The truth – and fiction – about Alonso's Barcelona test crash

We've collected the wildest stories written in the world's media about Fernando Alonso's crash at Barcelona. One thing is for certain: they can't all be true...

The truth – and fiction – about Alonso's Barcelona test crash
Fernando Alonso, McLaren
Fernando Alonso, McLaren MP4-30
The McLaren MP4-30 of Fernando Alonso, McLaren is recovered back to the pits on the back of a truck
Fernando Alonso, McLaren is brought to the paddock area in an ambulance
Fernando Alonso, McLaren is airlifted from the circuit in a helicopter
Tyre marks from Fernando Alonso's crash
Tyre marks from Fernando Alonso's crash
Fernando Alonso, McLaren
(L to R): Eric Boullier, McLaren Racing Director with Ron Dennis, McLaren Executive Chairman
Ron Dennis, Chairman & CEO of McLaren
Fernando Alonso, McLaren
Fernando Alonso, McLaren
Fernando Alonso, McLaren

Since Fernando Alonso crashed at Barcelona during testing over 10 days ago, new conspiracy theories and wild stories about the reasons for his accident and the events in the aftermath have appeared online on a daily basis.

The lack of official information in the 24 hours following the crash did not help matters, and speculation has run wild since then.

Some of the rumours have been denied, others are still doing the rounds.

The truths

Alonso was knocked unconscious

Although initially it was denied that Alonso had lost consciousness, McLaren boss Ron Dennis revealed later in the week that the two-time champion had, in fact, being unconscious for a few seconds.

But McLaren denied Alonso lost consciousness before the crash, and said the momentary loss of awareness was just a result of the impact.

It was not a normal testing accident

McLaren claimed initially Alonso's had been a "normal" testing accident, but his longer-than-expected stay in hospital, and the news that he will miss the Australian Grand Prix, suggested differently.

At the end of the day, head injuries and the precautions to avoid them are perhaps something that the team had underestimated.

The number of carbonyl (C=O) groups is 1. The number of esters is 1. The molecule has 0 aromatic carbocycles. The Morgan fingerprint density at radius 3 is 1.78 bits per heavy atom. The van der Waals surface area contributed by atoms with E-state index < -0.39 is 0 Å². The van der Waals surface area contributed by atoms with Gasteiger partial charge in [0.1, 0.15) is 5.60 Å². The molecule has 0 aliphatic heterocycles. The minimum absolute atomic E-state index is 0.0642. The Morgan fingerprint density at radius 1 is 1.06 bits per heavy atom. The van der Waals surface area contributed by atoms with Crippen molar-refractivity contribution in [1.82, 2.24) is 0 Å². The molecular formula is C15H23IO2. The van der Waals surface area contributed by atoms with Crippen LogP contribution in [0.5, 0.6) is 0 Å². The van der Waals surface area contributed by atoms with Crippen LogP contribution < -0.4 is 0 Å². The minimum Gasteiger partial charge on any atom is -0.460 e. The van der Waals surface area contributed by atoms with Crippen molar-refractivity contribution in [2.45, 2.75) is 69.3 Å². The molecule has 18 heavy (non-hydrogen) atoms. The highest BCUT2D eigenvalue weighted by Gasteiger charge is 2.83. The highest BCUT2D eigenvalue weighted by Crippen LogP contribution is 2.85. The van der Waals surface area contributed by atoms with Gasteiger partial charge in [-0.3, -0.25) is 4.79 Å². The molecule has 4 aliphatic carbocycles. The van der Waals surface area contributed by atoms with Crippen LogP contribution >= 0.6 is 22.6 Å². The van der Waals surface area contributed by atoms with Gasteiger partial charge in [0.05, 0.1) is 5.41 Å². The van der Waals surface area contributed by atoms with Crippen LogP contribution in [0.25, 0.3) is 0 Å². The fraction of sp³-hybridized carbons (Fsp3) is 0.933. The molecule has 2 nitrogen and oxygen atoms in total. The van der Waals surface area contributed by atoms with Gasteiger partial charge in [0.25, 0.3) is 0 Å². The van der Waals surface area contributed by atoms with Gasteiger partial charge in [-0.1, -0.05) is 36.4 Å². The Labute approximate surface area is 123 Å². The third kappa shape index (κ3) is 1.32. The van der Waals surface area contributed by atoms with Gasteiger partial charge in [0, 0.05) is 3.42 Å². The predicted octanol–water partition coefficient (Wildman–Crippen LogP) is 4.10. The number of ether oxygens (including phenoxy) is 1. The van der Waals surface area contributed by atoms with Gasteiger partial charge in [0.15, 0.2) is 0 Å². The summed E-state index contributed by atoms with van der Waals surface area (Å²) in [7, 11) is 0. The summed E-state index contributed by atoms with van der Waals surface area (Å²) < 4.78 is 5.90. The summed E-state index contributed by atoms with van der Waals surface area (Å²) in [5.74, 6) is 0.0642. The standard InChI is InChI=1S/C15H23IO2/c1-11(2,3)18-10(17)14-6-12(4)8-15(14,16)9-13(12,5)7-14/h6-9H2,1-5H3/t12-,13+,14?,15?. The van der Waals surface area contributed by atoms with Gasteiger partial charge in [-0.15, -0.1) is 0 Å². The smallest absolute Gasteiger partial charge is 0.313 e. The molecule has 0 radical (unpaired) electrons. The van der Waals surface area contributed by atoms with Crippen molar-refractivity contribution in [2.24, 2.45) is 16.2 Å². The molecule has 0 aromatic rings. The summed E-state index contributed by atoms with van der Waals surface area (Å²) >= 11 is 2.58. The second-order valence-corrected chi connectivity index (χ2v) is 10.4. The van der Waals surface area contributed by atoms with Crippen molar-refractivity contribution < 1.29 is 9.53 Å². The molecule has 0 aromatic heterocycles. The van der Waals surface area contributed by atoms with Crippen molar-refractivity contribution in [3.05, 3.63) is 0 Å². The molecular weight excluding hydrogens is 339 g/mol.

Alonso did not suffer concussion

This one was not a conspiracy theory or even wild speculation, but it has still led to confusion.

McLaren said 28 hours after the crash that Alonso had suffered concussion. Later in the week, team boss Ron Dennis decided to address the media to clear the situation up and to clarify or deny the post-crash reports appearing faster than you could read them.

During that press conference, Dennis said Alonso had not actually suffered concussion, only the symptoms.

On the statement released earlier this week McLaren said Alonso would not race in Australia "following the concussion he sustained in a testing accident".

Hopefully in a few weeks' time all this will be history when Alonso takes to the track in first practice for the Malaysian Grand Prix.

The rumours

Alonso woke up from the crash speaking Italian

McLaren boss Ron Dennis admitted Alonso had lost consciousness in the crash, and that he was suffering from memory loss, a normal symptom in incident such as this one.

Ralf Bach, a German F1 correspondent for Sport Bild and TZ Munchen, wrote on his blog f1-insider.com that Alonso had woken up from the crash thinking he was still driving from Ferrari, and speaking Italian.

Alonso's memory was stuck in the past for a week

Spain's El Pais newspaper goes even further, claiming Alonso suffered an even bigger loss of memory, the Spaniard thinking he was 13 when he regained consciousness.

"I'm Fernando. I race karts and I want to be a Formula One driver," Alonso told doctors according to the report.

El Pais writes Alonso needed a full week to recover his memories from the past 20 years, including his two world titles.

Alonso received a big electrical shock in the car

The theory about the electrical shock has been widely reported in media all over the world.

McLaren's denial did not help ease off the rumours, with Sky Italia claiming Alonso told friends he had felt "major shock in his spine" before crashing.

The matter took an even stranger twist when Fabrizio Barbazza, a former Formula One driver, wrote he knew from his sources that Alonso "took a 600 watt hit".

Teams threatened boycott over Alonso's crash

Sport Bild took that electrical shock stories one step further, reporting that several Formula One teams are considering boycotting the Australian Grand Prix amid safety worries.

"Several teams are thinking about not letting their drivers race in Melbourne on safety grounds," said the report from the German publication.

Sport Bild cites an unnamed team boss saying "Honda must provide answers to the FIA" in order to put the fears to rest.

That was denied by Australian GP boss Andrew Westacott on Friday.

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